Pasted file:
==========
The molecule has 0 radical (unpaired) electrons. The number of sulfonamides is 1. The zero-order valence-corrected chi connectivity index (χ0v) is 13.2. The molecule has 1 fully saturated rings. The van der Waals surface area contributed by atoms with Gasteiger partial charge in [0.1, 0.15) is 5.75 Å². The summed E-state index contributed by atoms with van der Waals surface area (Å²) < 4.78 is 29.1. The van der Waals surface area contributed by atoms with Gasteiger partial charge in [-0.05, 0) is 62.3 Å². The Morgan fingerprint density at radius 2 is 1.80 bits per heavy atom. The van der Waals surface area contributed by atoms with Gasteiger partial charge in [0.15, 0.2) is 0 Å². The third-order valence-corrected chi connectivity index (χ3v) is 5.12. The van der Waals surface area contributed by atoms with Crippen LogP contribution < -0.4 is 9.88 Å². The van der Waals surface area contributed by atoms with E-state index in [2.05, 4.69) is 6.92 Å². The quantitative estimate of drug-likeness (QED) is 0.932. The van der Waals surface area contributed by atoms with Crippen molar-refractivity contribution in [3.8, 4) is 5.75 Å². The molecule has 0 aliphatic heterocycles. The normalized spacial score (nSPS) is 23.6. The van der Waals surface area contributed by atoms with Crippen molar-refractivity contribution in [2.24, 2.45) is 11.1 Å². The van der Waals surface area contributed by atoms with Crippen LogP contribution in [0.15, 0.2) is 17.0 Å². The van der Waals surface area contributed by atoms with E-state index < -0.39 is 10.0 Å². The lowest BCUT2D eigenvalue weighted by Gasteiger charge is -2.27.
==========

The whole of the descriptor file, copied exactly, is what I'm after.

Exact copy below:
The molecule has 0 radical (unpaired) electrons. The number of sulfonamides is 1. The zero-order valence-corrected chi connectivity index (χ0v) is 13.2. The molecule has 1 fully saturated rings. The van der Waals surface area contributed by atoms with Gasteiger partial charge in [0.1, 0.15) is 5.75 Å². The summed E-state index contributed by atoms with van der Waals surface area (Å²) < 4.78 is 29.1. The van der Waals surface area contributed by atoms with Gasteiger partial charge in [-0.05, 0) is 62.3 Å². The Morgan fingerprint density at radius 2 is 1.80 bits per heavy atom. The van der Waals surface area contributed by atoms with Gasteiger partial charge in [0.15, 0.2) is 0 Å². The third-order valence-corrected chi connectivity index (χ3v) is 5.12. The van der Waals surface area contributed by atoms with Crippen LogP contribution < -0.4 is 9.88 Å². The van der Waals surface area contributed by atoms with E-state index in [2.05, 4.69) is 6.92 Å². The quantitative estimate of drug-likeness (QED) is 0.932. The van der Waals surface area contributed by atoms with Crippen molar-refractivity contribution in [3.8, 4) is 5.75 Å². The molecule has 0 aliphatic heterocycles. The normalized spacial score (nSPS) is 23.6. The van der Waals surface area contributed by atoms with Crippen molar-refractivity contribution in [2.24, 2.45) is 11.1 Å². The van der Waals surface area contributed by atoms with Crippen LogP contribution in [0.15, 0.2) is 17.0 Å². The van der Waals surface area contributed by atoms with E-state index < -0.39 is 10.0 Å². The lowest BCUT2D eigenvalue weighted by Gasteiger charge is -2.27.